Ten years ago today* a few of us DCPROMO’d the first domain controller for Intel’s Active Directory root domain, less than two months after the product was released as part of Windows 2000 (February 17th, 2000).
Intel was part of the Windows 2000 Joint Development Program (later called the Technology Adoption Program), a collection of about 30 companies that worked closely with Microsoft as the product neared its release. Our promise was that we’d deploy it very quickly and provide them real-world feedback. We were a little more than a month behind the Microsoft IT team led by Stuart Kwan. We built the forest from scratch and migrated resources into it, rather than upgrading any existing NT4 domains. We wanted to start CLEAN and not carry forward any crud from our twelve NT 4 master domains (remember those?).
As Intel is a very distributed company, with major locations in California, Arizona, Oregon, New Mexico, and Massachusetts, we weren’t all in the same room “throwing the switch” as the video showing Stuart and a very young Nathan Muggli doing for Microsoft IT. So it was a bit underwhelming. But we knew it was a momentous occasion; you can only create the first world-wide authentication and authorization network service for a company once. (And of course you don’t want to screw it up enough to need to redo it.)
The CORP forest founders on the NTI (NOS Technology Integration) team were John Dunlop, Steve Grobman, Chris Jones, Mike Breton, Alan Isham, Mike Reed, me, and manager Don Trapnell. I apologize profusely if I’ve left anyone out; I’m sure I have. It has been ten years, after all.
“We can neither confirm nor deny…”
I must bring up a bizarre aspect of all this. If you work for Intel, you aren’t allowed to actually say that Intel has Active Directory. Or Windows for that matter. The logic from Intel Legal (aka the Thought Police) goes something like this:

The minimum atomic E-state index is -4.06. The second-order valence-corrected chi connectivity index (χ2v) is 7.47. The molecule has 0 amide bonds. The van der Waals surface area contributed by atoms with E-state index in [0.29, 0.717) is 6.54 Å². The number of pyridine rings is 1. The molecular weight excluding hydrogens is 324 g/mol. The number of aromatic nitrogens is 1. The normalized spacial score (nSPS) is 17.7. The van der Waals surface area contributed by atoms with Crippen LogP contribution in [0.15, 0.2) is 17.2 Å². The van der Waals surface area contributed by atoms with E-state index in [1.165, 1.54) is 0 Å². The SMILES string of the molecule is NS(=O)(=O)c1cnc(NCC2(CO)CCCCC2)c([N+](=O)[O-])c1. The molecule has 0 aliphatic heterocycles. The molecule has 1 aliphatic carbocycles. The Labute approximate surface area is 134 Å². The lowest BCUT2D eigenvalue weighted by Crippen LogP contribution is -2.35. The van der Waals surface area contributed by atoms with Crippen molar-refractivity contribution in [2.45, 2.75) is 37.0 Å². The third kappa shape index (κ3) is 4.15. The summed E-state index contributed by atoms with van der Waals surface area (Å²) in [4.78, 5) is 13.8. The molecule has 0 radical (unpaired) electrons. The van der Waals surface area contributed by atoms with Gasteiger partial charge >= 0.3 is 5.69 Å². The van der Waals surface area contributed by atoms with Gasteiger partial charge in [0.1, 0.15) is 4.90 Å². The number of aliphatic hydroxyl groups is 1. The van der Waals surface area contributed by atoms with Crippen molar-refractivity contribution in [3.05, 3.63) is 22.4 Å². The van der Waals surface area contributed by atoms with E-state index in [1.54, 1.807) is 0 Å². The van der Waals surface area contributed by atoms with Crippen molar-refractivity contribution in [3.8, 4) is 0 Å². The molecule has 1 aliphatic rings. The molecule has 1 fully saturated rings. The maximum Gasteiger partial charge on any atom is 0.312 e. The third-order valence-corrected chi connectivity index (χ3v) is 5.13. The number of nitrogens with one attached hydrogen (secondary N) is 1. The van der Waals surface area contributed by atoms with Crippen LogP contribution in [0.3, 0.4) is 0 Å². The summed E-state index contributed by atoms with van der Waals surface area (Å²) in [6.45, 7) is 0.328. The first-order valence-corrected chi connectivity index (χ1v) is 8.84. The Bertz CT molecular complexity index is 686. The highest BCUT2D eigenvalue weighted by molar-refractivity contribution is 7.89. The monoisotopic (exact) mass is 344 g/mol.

- Intel is a big, highly influential company with deep pockets.
- If a representative of Intel says, “Yes, we love this product” or “No, we hate that product” it can theoretically impact the profit of the product’s company (or even sink it if it’s small enough).
- Aforementioned company sues Intel.
Therefore Intel has something called the Hogue Rule, which basically requires that they never say what products they do and do not use. Now of course, this is where law butts up against reality in a way that particularly chafes technical people. This is Intel, right? One half of Wintel (oops, that’s also specifically prohibited)? The company that helped power Microsoft to world domination? Fortune 75? Who out there doesn’t think Intel uses Active Directory? Anyone? Anyone?
Ridiculous. I got around it by substituting “directory services” for Active Directory in my presentations. And CORP is the most common AD root domain name in the world.
I’ll honor the Intel Thought Police by not giving any more details beyond what Intel’s CORP forest was like, in general, when I left the company:
- User objects – high five figures
- Computer objects – low six figures
- Security groups – solid five figures
- Domain controllers – low three figures
Happy Birthday, Intel er…directory services!
* ldap_search_s(ld, "DC=corp,DC=intel,DC=com", 0, "(objectClass=*)", attrList, 0, &msg) Getting 1 entries:
whenCreated: 4/5/2000 8:55:45 AM US Mountain Standard Time;